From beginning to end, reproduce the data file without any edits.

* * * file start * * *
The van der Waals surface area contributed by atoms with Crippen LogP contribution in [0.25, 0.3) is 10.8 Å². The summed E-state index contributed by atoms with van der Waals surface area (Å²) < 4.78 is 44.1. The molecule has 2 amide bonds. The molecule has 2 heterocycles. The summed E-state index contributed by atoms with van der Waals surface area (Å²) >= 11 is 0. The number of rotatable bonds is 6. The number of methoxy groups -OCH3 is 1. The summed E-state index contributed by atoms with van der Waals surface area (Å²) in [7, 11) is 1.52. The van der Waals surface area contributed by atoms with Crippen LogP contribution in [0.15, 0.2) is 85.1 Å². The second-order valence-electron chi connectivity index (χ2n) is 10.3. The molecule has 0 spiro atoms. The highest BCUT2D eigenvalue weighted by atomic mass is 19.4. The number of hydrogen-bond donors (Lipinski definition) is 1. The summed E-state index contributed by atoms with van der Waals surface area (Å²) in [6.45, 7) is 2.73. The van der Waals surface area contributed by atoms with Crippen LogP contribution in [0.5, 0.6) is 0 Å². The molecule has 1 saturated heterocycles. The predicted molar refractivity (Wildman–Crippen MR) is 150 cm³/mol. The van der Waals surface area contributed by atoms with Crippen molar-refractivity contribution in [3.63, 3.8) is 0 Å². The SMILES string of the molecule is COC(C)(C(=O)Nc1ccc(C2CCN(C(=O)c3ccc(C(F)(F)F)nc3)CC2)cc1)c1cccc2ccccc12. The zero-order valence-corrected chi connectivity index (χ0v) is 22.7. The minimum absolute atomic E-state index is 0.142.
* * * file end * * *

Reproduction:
The van der Waals surface area contributed by atoms with Crippen LogP contribution in [0.25, 0.3) is 10.8 Å². The summed E-state index contributed by atoms with van der Waals surface area (Å²) < 4.78 is 44.1. The molecule has 2 amide bonds. The molecule has 2 heterocycles. The summed E-state index contributed by atoms with van der Waals surface area (Å²) >= 11 is 0. The number of rotatable bonds is 6. The number of methoxy groups -OCH3 is 1. The summed E-state index contributed by atoms with van der Waals surface area (Å²) in [7, 11) is 1.52. The van der Waals surface area contributed by atoms with Crippen LogP contribution in [0.15, 0.2) is 85.1 Å². The second-order valence-electron chi connectivity index (χ2n) is 10.3. The molecule has 0 spiro atoms. The highest BCUT2D eigenvalue weighted by atomic mass is 19.4. The number of hydrogen-bond donors (Lipinski definition) is 1. The summed E-state index contributed by atoms with van der Waals surface area (Å²) in [6.45, 7) is 2.73. The van der Waals surface area contributed by atoms with Crippen LogP contribution in [0.5, 0.6) is 0 Å². The molecule has 1 saturated heterocycles. The predicted molar refractivity (Wildman–Crippen MR) is 150 cm³/mol. The van der Waals surface area contributed by atoms with Crippen molar-refractivity contribution in [3.63, 3.8) is 0 Å². The SMILES string of the molecule is COC(C)(C(=O)Nc1ccc(C2CCN(C(=O)c3ccc(C(F)(F)F)nc3)CC2)cc1)c1cccc2ccccc12. The zero-order valence-corrected chi connectivity index (χ0v) is 22.7. The minimum absolute atomic E-state index is 0.142.